We should have data in the KRAG database regarding occurrence of native species with marsh frogs, I'll see if Rick Hodges our recorder can extrapolate any interesting info. I find it hard to understand why marsh frogs would have any impact on species other than common frogs and know they can occur with GCN in Kent with apparently no detrimental affect - it still remains that I have had a number of reports by observers of garden ponds that marsh frogs have led to the demise of a range of native species.
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rhysrkid
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Posted: 13 May 2005
Thanks for this info Gemma, its certainly an area that should have more attention.
Rhys
herpetologic2
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Posted: 15 May 2005

Right

I would say that it not just marsh frogs that impact on common frogs - take  for instance the humble smooth newt or even the great crested newt - both of these species seem to impact greatly on common frog tadpoles -

I have had two successful spawnings over 2004 and 2005 I had a good hatch of tadpoles but all were gone within a few weeks as the smooth newts move into my small garden pond.

We have a thriving marsh frog population in Essex - Hadleigh Castle Country Park - They are really occupying an empty niche - yet we also have a very low Common frog population - which may always have been low - yet a few hundred yards up the hill in back gardens we have a thriving common frog population!

I have seen massive declines of Common frogs over the Essex countryside without the presence of Marsh Frogs - in fact many countryside ponds are not actively managed - there are fewer water meadows providing the temporary ponds/waterbodies which Common Frogs need to breed - rather than blame the marsh frog maybe we need to look at the changes in habitats - which seem to benefit Marsh Frogs and not our native common frog. If we can balance the needs of both As you say they coexist in Europe -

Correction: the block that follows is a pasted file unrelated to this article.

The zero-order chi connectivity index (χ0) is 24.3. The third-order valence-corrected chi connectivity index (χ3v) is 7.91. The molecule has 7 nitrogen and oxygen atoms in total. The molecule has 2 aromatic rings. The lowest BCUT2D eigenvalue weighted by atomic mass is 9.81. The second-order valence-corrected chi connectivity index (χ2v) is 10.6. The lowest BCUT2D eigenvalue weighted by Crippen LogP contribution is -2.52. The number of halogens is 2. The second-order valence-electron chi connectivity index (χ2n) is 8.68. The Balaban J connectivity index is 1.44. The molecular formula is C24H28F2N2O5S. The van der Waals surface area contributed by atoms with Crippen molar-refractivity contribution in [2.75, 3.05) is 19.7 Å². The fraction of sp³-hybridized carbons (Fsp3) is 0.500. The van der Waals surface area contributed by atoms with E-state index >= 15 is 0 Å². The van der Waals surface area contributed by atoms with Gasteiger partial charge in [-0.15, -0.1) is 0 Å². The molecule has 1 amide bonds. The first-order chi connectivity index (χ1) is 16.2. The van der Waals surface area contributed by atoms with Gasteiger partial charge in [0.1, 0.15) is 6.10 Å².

In gardens of course there tends to be an increase in Common frog populations - I have noticed that my pond was colonised by common frogs two years after it was built - in 2004 - 

I can also report that grass snakes in Hadleigh are doing rather well feeding on the Marsh Frogs, while the herons, little egrets are also feeding on them - not to mention the amount of food available to aquatic inverts - feeding on the tadpoles (MF) water beetles and their larva plus many other species possibly feed on marsh frog tadpoles -

I am getting fed up with these 'scapegoats' which we find to cover our misuse of our natural resources etc etc. I do find the issue interesting and I enjoy monitoring the occurence of marsh frogs in Essex - they are still spreading - with the help of humans - we have removed a small population from Davy Down Country Park while they have also manged to get into Rainham Marshes - The RSPB are worried about the effects on crested newts - yet they do not seem to have any effect on crested newts - apart from provide yet another food source (possibly)

The rangers at Hadleigh were concerned that the marsh frogs were eating all the aquatic inverts in their pond dipping ditch/platform - they must have eaten them all - when you look at other factors - introduction of fish (sticklebacks) the 20 times a year pond dipping sessions you can see other factors that have caused a decline.

The Marsh Frog has been reported as benefiting several species - grass snake, medicinal leech, grey heron, little egret and of course the Bittern.

It would be good to look at predator prey relationships within our studies - I fail to see why grass snakes would decline due to marsh frogs - perhaps they were cane toads?

It is often the case that grass snakes eat all the fish in a garden pond - yet it was most likely to be the neighbours cat or the Grey Heron -

The paper on canterbury grass snakes suggests that the artificially high numbers of snakes - by feeding on marsh frogs may also harm our native amphibians????? errrr

 

Regards

Jon

 


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rhysrkid
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Posted: 16 May 2005

Thanks for this input Jon